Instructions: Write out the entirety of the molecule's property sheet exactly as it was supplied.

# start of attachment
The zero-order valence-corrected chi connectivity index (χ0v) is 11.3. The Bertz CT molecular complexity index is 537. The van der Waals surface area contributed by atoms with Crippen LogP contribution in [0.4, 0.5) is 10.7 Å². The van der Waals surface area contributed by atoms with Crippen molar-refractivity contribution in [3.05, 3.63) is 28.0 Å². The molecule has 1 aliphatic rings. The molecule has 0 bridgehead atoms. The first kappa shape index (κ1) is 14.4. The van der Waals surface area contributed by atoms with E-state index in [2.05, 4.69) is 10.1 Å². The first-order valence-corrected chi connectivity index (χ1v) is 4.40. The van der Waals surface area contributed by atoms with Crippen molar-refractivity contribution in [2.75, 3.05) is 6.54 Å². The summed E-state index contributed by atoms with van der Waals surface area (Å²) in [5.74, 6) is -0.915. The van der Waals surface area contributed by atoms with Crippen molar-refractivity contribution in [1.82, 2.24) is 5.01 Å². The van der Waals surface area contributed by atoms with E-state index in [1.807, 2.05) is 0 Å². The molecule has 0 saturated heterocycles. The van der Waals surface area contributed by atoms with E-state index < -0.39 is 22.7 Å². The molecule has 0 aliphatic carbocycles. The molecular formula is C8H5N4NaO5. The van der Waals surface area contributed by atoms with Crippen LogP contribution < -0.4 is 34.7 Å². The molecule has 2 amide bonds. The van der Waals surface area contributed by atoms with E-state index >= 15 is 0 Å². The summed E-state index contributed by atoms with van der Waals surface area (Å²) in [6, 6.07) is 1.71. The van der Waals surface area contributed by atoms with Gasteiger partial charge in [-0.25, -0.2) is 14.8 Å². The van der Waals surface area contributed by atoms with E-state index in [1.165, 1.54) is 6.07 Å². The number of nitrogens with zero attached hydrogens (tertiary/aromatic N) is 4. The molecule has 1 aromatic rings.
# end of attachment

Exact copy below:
The zero-order valence-corrected chi connectivity index (χ0v) is 11.3. The Bertz CT molecular complexity index is 537. The van der Waals surface area contributed by atoms with Crippen LogP contribution in [0.4, 0.5) is 10.7 Å². The van der Waals surface area contributed by atoms with Crippen molar-refractivity contribution in [3.05, 3.63) is 28.0 Å². The molecule has 1 aliphatic rings. The molecule has 0 bridgehead atoms. The first kappa shape index (κ1) is 14.4. The van der Waals surface area contributed by atoms with E-state index in [2.05, 4.69) is 10.1 Å². The first-order valence-corrected chi connectivity index (χ1v) is 4.40. The van der Waals surface area contributed by atoms with Crippen molar-refractivity contribution in [2.75, 3.05) is 6.54 Å². The summed E-state index contributed by atoms with van der Waals surface area (Å²) in [5.74, 6) is -0.915. The van der Waals surface area contributed by atoms with Crippen molar-refractivity contribution in [1.82, 2.24) is 5.01 Å². The van der Waals surface area contributed by atoms with E-state index in [1.807, 2.05) is 0 Å². The molecule has 0 saturated heterocycles. The van der Waals surface area contributed by atoms with E-state index < -0.39 is 22.7 Å². The molecule has 0 aliphatic carbocycles. The molecular formula is C8H5N4NaO5. The van der Waals surface area contributed by atoms with Crippen LogP contribution < -0.4 is 34.7 Å². The molecule has 2 amide bonds. The van der Waals surface area contributed by atoms with E-state index >= 15 is 0 Å². The summed E-state index contributed by atoms with van der Waals surface area (Å²) in [6, 6.07) is 1.71. The van der Waals surface area contributed by atoms with Gasteiger partial charge in [-0.25, -0.2) is 14.8 Å². The van der Waals surface area contributed by atoms with E-state index in [1.165, 1.54) is 6.07 Å². The number of nitrogens with zero attached hydrogens (tertiary/aromatic N) is 4. The molecule has 1 aromatic rings.